Submitted by New Jersey Personal Injury Lawyer, Jeffrey Hark.
31-2-3452 Valentine v. Almanzar, N.J. Super. App. Div. (per curiam) (9 pp.)
In New Jersey, residential owners do not have a legal duty to clear snow or ice from a public sidewalk, and the failure to do so does not expose them to tort liability. However, there is an exception carved out for commercial properties, which do have a responsibility to clear the sidewalks of snow. The issue becomes whether a residential property that is rented to a third party becomes a commercial property.
In a recent case, the plaintiff slipped on ice that covered the sidewalk adjacent to the defendants’ home. As a result, he was seriously injured. The plaintiff filed suit against the owners of the home adjacent to the particular area of the sidewalk, claiming negligent maintenance of the sidewalk by failing to remove the snow and ice.
The property was a three family home, two of which the owners used to rent out to third parties. The rent money collected was then used to cover the mortgage payments and utility bills.
The plaintiff claimed that because the defendants were using the property to collect rent, this constituted a commercial property. A commercial property owner is responsible for removing snow and ice from an adjacent sidewalk. An owner of a residential property, however, does not have that same duty. This is true even if a municipal ordinance requires a residential owner to clear their sidewalks.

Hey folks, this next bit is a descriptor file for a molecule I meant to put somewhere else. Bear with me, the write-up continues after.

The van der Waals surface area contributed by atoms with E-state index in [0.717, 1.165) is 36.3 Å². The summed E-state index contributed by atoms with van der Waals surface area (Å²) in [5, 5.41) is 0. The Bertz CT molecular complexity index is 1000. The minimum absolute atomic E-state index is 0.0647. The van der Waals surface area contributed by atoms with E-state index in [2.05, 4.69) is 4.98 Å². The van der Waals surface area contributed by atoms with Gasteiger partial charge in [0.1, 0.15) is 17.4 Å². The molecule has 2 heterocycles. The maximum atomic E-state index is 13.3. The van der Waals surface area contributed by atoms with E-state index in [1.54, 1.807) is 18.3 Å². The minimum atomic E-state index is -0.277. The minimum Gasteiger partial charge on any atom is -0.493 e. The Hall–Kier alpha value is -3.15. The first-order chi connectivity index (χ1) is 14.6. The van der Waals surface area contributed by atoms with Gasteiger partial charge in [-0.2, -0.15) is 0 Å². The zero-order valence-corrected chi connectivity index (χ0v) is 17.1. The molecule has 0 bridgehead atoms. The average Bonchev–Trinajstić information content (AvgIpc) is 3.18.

The issue became whether the this particular property was to be considered a commercial property instead of a residential property because of rent collection. In order to classify the distinction between residential and commercial properties, courts look towards the nature of ownership and the predominant use of the property. The Court found that there was no evidence the property was used for office or business purposes. The property was used as a long time residence, and the small profit they received was seen to be insufficient to cover repair and maintenance expenses, requiring personal funds for those purposes. Therefore, the defendants were not using the property as a method to make money, rather to retain the home under tight financial circumstances.
In summary, even though you are renting out part of your home, it might not mean you have a commercial property. The courts will look towards the property’s primary use, whether this is to make money or just to make enough to cover expenses to continue residing in the property. Commercial owners have to clear sidewalks of snow and ice to avoid liability, and residential owners do not.